Big Brother is home to two wrecks, the Numidia who met her end carrying railway supplies to India on only her second voyage in 1901, and the Aida who sank in 1957 on a transport supply run. The plan was to drop down on the Numidia before following the reef back to the boat. On the way to the site, one of the divers fell out of the rib, but was successfully retrieved, then arriving at the site, the current was strong, and swept the group past the Numidia before they had a chance to explore. One of the divers got separated from his buddy, and swept out to sea, but was soon found once the alarm was raised by the ever-present and eagle-eyed rib grew. SMBs are a must on these dives!
The third dive of the day was on the West side of Little Brother, which lies about a kilometre South of its big sibling, which has absolutely stunning coral and fish life. Unfortunately, my computer experienced a technical issue and decided that I needed to do a 103 minute deco stop at 3 meters. So my buddy and I had to abort the dive. On the way back to the boat we saw a couple of large Baracudas – the only pelagics we saw on the Brothers – and thoroughly enjoyed being towed by the rib back to the boat! So it wasn’t all bad.
Days three and four – Daedalus:
Day three saw as wake up on Daedalus – also known as Abu Kizan – and what a sight! The iconic black and white striped lighthouse is an impressive sight, and the air is noticeably warmer now that we have travelled south. Daedalus is renowned for the pelagics that its location and strong currents attract, as well as pristine coral, and abundant marine life. The east and west walls are thickly overgrown with fans and soft corals and there are some huge Porites hard coral formations on the wall. It is also renowned for the stiff currents that split at the Norther tip of the reef and the choppy conditions at the surface – sea sickness tablets were a must for me!
We did six dives on Daedalus over two days. The majority of these were hanging out in the blue waiting for some shark action – and we weren’t disappointed! These were my first dives in the blue, and until we saw our first school of Scalloped Hammerheads I found the experience a bit dull; not much to see, and constantly checking your depth. But then, we saw shark-shaped silhouettes appearing out of the blue, and a school of 7 Hammerheads appeared. They are incredibly graceful, seemed curious about what this strange group of floating people were doing, and spent a reasonable amount of time circling us. I was awe struck. Some of our other dives saw schools of seven, and fifteen Hammerheads, a couple of Reef Sharks, and the silhouette of an Oceanic, but they were more fleeting. Some of the other groups of divers from the boat saw Silkys, and Threshers – but I only saw those from the deck! And on one dive an Oceanic was showing a little more interest than was comfortable as the divers were surfacing and getting picked up by the rib.
We did one dive along the west side of the reef, which was stunning. So much soft and hard coral, bright colours, and the most enormous Porites formation that has to be at least 15 meters tall. This was a nice break from hanging out in the blue waiting for sharks.
Once again the rib pilots were excellent – finding partially inflated SMBs in huge swells and very choppy conditions, and always willing to haul both our gear and us out of the water. The choppy conditions and currents saw several buddy pairs being separated, but with good procedure and attentive rib pilots everyone was reunited!
Day Five – Elphinstone
Day four saw as wake up at Elphinstone, in slightly smoother conditions. The first dive of the day was on the East side of the reef – having spent most of the last couple of days, I was keen to see some pretty fish and coral, so chose not to do the dive to the Norther plateau – and we were rewarded with an abundance of marine life and coral formations; Moray eels, Trevally, bannerfish – it was a really nice easy dive. The second dive at Elphinsone was spent exploring the Southern plateau, the highlights being a swimming Moray and finding a teeny, tiny, crab that was only about 4mm across – but perfectly formed down to its miniscule claws.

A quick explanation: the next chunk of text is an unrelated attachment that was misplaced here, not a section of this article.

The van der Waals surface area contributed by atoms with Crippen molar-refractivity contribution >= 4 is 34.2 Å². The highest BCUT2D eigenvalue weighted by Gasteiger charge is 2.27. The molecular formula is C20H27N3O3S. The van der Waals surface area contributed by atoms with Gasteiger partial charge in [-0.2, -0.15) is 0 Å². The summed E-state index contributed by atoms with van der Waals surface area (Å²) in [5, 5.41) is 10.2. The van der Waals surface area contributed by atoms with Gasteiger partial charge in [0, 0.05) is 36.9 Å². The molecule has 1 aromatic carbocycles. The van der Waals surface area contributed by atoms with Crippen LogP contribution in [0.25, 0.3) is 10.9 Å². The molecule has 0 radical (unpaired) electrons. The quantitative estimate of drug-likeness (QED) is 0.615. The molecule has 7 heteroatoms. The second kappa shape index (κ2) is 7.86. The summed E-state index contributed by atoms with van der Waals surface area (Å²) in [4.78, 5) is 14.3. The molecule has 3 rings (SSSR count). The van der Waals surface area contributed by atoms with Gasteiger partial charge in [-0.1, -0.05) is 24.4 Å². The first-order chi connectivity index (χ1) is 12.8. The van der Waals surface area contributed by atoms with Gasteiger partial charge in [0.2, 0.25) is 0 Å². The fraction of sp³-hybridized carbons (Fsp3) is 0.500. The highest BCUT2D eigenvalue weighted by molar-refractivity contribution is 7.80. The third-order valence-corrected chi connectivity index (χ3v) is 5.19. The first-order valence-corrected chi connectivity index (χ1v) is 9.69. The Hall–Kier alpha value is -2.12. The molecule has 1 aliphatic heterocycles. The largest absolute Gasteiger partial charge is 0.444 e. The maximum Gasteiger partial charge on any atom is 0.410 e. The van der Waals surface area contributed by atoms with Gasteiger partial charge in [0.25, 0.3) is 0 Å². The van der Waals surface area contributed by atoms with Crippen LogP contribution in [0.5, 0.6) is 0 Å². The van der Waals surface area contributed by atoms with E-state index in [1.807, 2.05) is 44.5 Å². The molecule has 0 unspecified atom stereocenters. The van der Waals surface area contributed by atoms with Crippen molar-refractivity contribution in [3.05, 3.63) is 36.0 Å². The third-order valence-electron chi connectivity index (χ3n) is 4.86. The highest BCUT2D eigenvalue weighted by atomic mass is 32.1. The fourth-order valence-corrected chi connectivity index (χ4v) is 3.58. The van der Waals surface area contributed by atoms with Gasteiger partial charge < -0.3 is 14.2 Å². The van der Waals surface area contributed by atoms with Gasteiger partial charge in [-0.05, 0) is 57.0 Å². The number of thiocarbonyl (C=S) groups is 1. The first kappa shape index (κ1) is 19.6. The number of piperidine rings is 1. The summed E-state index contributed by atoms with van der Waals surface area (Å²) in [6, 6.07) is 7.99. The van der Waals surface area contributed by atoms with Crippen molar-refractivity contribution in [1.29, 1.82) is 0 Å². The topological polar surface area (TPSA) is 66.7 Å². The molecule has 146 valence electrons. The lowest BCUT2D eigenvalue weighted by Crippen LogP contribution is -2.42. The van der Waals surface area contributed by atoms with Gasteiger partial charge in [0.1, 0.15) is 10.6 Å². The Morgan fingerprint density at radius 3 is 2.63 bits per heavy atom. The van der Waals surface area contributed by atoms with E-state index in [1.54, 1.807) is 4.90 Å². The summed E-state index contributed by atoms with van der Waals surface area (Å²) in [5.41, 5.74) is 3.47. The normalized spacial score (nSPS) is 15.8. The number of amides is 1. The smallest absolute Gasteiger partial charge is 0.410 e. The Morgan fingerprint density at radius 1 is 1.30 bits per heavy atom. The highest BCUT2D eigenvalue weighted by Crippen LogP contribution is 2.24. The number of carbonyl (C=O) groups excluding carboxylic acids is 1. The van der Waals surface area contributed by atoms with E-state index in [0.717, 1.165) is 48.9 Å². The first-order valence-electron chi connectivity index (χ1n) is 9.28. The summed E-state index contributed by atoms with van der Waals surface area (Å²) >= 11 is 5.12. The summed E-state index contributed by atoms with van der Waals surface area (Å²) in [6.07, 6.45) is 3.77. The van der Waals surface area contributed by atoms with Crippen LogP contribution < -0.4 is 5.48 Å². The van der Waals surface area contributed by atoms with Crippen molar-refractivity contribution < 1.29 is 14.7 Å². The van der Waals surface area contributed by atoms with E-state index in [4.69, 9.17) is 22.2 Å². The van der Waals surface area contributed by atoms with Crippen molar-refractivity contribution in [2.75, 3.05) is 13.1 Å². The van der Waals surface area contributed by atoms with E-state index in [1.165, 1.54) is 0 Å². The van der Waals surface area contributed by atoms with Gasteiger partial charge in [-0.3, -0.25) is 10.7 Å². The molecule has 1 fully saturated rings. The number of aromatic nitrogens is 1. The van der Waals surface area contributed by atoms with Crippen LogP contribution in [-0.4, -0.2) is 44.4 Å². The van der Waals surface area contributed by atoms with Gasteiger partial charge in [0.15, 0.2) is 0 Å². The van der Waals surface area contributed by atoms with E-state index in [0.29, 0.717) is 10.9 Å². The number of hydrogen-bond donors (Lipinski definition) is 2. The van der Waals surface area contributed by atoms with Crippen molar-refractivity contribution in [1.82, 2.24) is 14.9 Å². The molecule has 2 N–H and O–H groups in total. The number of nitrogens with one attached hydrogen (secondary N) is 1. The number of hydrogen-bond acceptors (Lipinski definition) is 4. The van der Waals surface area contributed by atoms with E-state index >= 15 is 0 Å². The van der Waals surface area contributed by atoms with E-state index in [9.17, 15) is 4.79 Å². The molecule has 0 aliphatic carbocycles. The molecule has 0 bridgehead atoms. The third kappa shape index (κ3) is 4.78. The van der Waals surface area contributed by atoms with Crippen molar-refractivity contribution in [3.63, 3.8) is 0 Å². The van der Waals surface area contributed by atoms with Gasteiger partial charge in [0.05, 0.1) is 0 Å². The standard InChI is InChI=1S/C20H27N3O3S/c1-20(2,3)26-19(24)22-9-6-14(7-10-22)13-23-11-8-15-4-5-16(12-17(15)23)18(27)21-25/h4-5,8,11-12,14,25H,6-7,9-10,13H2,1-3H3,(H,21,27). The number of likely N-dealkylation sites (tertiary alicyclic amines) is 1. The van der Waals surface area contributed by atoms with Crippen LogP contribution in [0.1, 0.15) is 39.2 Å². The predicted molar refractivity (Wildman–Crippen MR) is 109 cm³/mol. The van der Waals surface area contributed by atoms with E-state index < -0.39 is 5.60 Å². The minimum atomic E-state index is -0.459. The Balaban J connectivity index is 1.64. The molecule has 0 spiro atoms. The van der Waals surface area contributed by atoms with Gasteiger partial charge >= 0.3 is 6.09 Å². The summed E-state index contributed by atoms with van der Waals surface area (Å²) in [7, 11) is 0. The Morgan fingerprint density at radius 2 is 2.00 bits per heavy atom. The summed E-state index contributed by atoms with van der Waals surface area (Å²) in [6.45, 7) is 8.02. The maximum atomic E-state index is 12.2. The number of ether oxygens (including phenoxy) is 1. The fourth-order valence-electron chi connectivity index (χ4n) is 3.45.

Our last dive of the day took place on a beautiful reef called Mangrove Bay. Surprisingly, this was one of the dives of the trip for me. This site is on the south side of a small bay.
The sloping reef is interspersed with sandy ravines and begins midway along the south side of the bay, where a group of small pinnacles sits just off the reef. The coral here tends more to stony varieties, with brain and other massive types in evidence. Fish life is diverse and plentiful, with surgeons, unicorns, groupers, emperors, wrasse, Picassos, morays, and basslets in good numbers. On our dive, there were hundreds and hundreds of small black fish “commuting” about the reef in great ribbons. It really was a stunning and very relaxing dive.
Day Six – Small Gufton and Aroug Magawesh
Our last day of diving! We did two dives on two different reefs on our way back to the Marina in Hurghada. The first reef was called Small Gufton, an island which proved to be free-swimming Moray mecca; we saw three bimbling about the reef. There was plenty of marine life, including a shoal of Masked Purffer fish. This was another lovely, easy dive from the rib.
The second dive was Aroug Magawesh, diving from the boat, we explored the reef, and its pinnacles, and were treated to a large crocodile fish, as well as a Picasso fish spreading his seed – a sea serpent and some Morays rounded off a fabulous last dive, before we headed back to the boat to set sail for the Marina.
Our last night was spent on the boat, but we ventured into Hurghada for dinner and dancing, which was the perfect way to celebrate a great week of diving, new friends, and future diving adventures! The food was excellent quality, and extremely cheap, the cocktails were lethal, and the company exceptional. We even learned that some of our diving comrades had hidden talents on the dance floor!
Blue O2 have an arrangement with the Hurghada Hilton for their divers to spend the last day at the hotel, and for the small price of £40, we booked a day room between four of us. This mean we always had somewhere cool to retreat to, somewhere secure to leave all our gear, and private showers before the journey home. We enjoyed a day of sun, swimming, and a bit of snorkelling before the transfer picked us up for our homeward journey.
Thanks to everyone who contributed photos for this blog and to all on the trip you made it a trip to remember.